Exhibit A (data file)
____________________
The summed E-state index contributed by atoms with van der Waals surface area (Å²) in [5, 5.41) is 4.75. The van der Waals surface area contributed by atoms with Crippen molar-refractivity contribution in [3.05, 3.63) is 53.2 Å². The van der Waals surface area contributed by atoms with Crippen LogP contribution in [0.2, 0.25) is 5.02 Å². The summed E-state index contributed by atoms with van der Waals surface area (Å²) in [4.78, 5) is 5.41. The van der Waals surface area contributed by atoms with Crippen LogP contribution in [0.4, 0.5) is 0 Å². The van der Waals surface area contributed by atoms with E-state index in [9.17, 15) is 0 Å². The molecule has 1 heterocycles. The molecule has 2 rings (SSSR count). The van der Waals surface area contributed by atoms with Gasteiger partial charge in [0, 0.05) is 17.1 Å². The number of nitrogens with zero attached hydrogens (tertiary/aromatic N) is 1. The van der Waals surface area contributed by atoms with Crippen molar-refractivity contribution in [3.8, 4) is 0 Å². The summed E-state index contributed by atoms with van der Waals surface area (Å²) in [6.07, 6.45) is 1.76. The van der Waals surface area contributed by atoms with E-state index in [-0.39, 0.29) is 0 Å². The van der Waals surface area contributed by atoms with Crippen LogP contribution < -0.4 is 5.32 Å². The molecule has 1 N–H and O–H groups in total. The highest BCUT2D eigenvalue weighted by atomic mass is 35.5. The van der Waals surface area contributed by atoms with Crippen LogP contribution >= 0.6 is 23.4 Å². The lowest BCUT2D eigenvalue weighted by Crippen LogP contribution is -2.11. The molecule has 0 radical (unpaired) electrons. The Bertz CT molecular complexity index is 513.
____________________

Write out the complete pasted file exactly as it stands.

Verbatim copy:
The summed E-state index contributed by atoms with van der Waals surface area (Å²) in [5, 5.41) is 4.75. The van der Waals surface area contributed by atoms with Crippen molar-refractivity contribution in [3.05, 3.63) is 53.2 Å². The van der Waals surface area contributed by atoms with Crippen LogP contribution in [0.2, 0.25) is 5.02 Å². The summed E-state index contributed by atoms with van der Waals surface area (Å²) in [4.78, 5) is 5.41. The van der Waals surface area contributed by atoms with Crippen LogP contribution in [0.4, 0.5) is 0 Å². The van der Waals surface area contributed by atoms with E-state index in [9.17, 15) is 0 Å². The molecule has 1 heterocycles. The molecule has 2 rings (SSSR count). The van der Waals surface area contributed by atoms with Gasteiger partial charge in [0, 0.05) is 17.1 Å². The number of nitrogens with zero attached hydrogens (tertiary/aromatic N) is 1. The van der Waals surface area contributed by atoms with Crippen molar-refractivity contribution in [3.8, 4) is 0 Å². The summed E-state index contributed by atoms with van der Waals surface area (Å²) in [6.07, 6.45) is 1.76. The van der Waals surface area contributed by atoms with E-state index in [-0.39, 0.29) is 0 Å². The van der Waals surface area contributed by atoms with Crippen LogP contribution < -0.4 is 5.32 Å². The molecule has 1 N–H and O–H groups in total. The highest BCUT2D eigenvalue weighted by atomic mass is 35.5. The van der Waals surface area contributed by atoms with Crippen LogP contribution >= 0.6 is 23.4 Å². The lowest BCUT2D eigenvalue weighted by Crippen LogP contribution is -2.11. The molecule has 0 radical (unpaired) electrons. The Bertz CT molecular complexity index is 513.